Comments (185)

 
Feb 14, 2020 - 6:23am

$1.0MM by 35 is my target...it becomes fairly easy to build from there (e.g., living on base salary and saving / investing 100% of annual bonus, maintaining an aggressive asset allocation of ~90% equities until mid-40s, maxing 401k contributions / employer match for tax advantages, generally living well below one’s available means, etc.).

 
Feb 17, 2020 - 2:58pm

Your username is great.

Also same boat for me. My fiancée and I are saving up for a duplex to live in and rent out the other half. So long as we can do that 2-3 times over the next ~8ish years I’m happy. Beyond that we’ll see how it shakes out.

“The three most harmful addictions are heroin, carbohydrates, and a monthly salary.” - Nassim Taleb
 
Feb 14, 2020 - 8:34am

$15MM by 30

$50M by 40

$100M by 50

At a couple million right now @ 26. It gets WAY easier once you have cash coming in on a regular basis to invest. The first $50K in "investable" funds is definitely the hardest to make...

 
  • Analyst 2 in RE - Comm
Feb 14, 2020 - 8:57am

How did you make so much in real estate at a young age?

Array
 
Feb 19, 2020 - 5:17pm

read his AMA from 2018. entrepreneur. little seed capital, paid himself like shit for a few years, cold called his ass off, and now runs several businesses (scale). he is the unicorn for when I tell people to seek independence.

kudos to you m_1 , seeing a young buck like you absolutely crush it (and doing so the right way) is great. keep it up

 
Most Helpful
Feb 14, 2020 - 9:41am

Currently 25 with a ton of student loan debt and a handful of real estate investments
Age 30 - student loans paid off with equity from real estate investments (or progressive socialist president cleans the slate)
Age 35 - $1M+ in gross real estate value - leveraged and cash flowing enough to cover majority of living expenses
Age 40 - $5M in gross real estate value - flexibility to walk away from my 9 - 5. Start raising capital from family and friends for larger residential/commercial deals
Age 50 - Re-evaluate meaning of life

 
Feb 14, 2020 - 10:14am

My real answer; currently 22.
Net Worth: -170K

25 - Paid off 150k in student loans and 20K in personal loansafter working 3 years in MF. Will have 10 - 20k to my name after it's done.
Net Worth: 15K

30 - Ideally working in either MF or UMM as a VP by now, putting away a couple hundred thousand. Should be able to start working on RE deals with friends and family. I'm lucky to have a strong network of U/HNW friends despite my lower middle class origins.
Net Worth: 500K

35 - Exit my first deal, probably in commercial (office or industrial). Hopefully will have saved $1.5M working as senior management in MM, and made another $700k from the RE deal. Slowly going down the AUM chain as I take higher positions an better hours. Will have kids around now as discussed with my fiancee. She will also have graduated medical school and working as a dermatologist or neurosurgeon (the current plan), decreasing my personal family expenses.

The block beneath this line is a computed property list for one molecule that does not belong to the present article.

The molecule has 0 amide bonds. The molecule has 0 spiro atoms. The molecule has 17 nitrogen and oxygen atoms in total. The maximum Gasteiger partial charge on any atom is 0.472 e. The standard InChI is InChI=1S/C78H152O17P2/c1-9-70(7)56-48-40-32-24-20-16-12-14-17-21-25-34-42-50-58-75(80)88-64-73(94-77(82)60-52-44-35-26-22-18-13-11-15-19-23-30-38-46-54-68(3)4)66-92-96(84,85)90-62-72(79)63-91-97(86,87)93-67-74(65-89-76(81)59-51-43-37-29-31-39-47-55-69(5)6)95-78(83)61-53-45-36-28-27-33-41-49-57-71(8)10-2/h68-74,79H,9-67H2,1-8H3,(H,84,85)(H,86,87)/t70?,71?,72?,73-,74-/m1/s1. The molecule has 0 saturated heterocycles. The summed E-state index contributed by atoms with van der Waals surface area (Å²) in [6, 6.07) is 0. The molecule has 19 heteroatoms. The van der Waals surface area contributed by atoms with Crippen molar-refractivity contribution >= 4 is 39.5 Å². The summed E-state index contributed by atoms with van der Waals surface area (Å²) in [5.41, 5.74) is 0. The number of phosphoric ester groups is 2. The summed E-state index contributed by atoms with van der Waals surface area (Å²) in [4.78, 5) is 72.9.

Net Worth: 2M

40 - Kids cost a lot of money, but I've been doing more and more deals as time goes on, exiting assets every 1-2 years as I have raised more capital from friends and family in the past 10 years. Start an angel investing side hustle, throwing chunks of 50k - 100k at startups, expecting all my money to go to waste.
Net Worth: 10M

45 - Things will go one of three ways. I either strike gold with a startup or deal, or at this point I've lost all the money I've invested in startups, or I cruise by with some decent GPreturns.
Net Worth Upside: 50M
Net Worth Base Case: 20M
Net Worth Downside: 5M

50 - Too far to think about. But a man can dream for 100M.


30 - 50 will be my golden years. Ideally I'll be buying a deal or two every year starting from the age of 30, growing my net worth exponentially. I've seen it happen with my fiancee's family friends who went from 5M to 100M in 10 years. Looking to replicate that model. I'm in a lucky spot. Grew up in a lower middle class family, having both my parents save approximate 20K total by the time I got into college. Took on all the student loans myself, but ended up in a good place to get those paid off while also sending thousand dollar checks back to my parents every month to keep them afloat as well. I never want to have to worry about money ever again--fear is a crazy motivator.

Real Estate Professional Network Discord Server: https://discord.gg/xxWQ2nC

 
Feb 14, 2020 - 1:08pm

I'm in a slightly different position than most as many of my close (extended family) network is in real estate already. They commonly invest in commercial real estate (offices, fringe products) and will continue doing that for the foreseeable future. I don't think it's far fetched to say I can get in on those deals as a GP if I start looking for deals in my late 20s and bringing my own capital in my early 30s.

Real Estate Professional Network Discord Server: https://discord.gg/xxWQ2nC

 
Feb 14, 2020 - 10:32am

i'd like to employ the hendrix/cobain model of success.

25:
start music career.
net worth: $0

26:
blow the fuck up online and become major artist.
net worth ~$1M.

27:
die horribly.
net worth ~$1-2M

28+:
immortalised by fans. value of my estate increases several fold overnight.
net worth: tens to hundreds of millions.

Thank you for your interest in the 2020 Investment Banking Full-time Analyst Programme (London) at JPMorgan Chase. After a thorough review of your application, we regret to inform you that we are unable to move forward with your candidacy at this time.
 
Feb 14, 2020 - 10:35am

you son of a bitch. i'm in.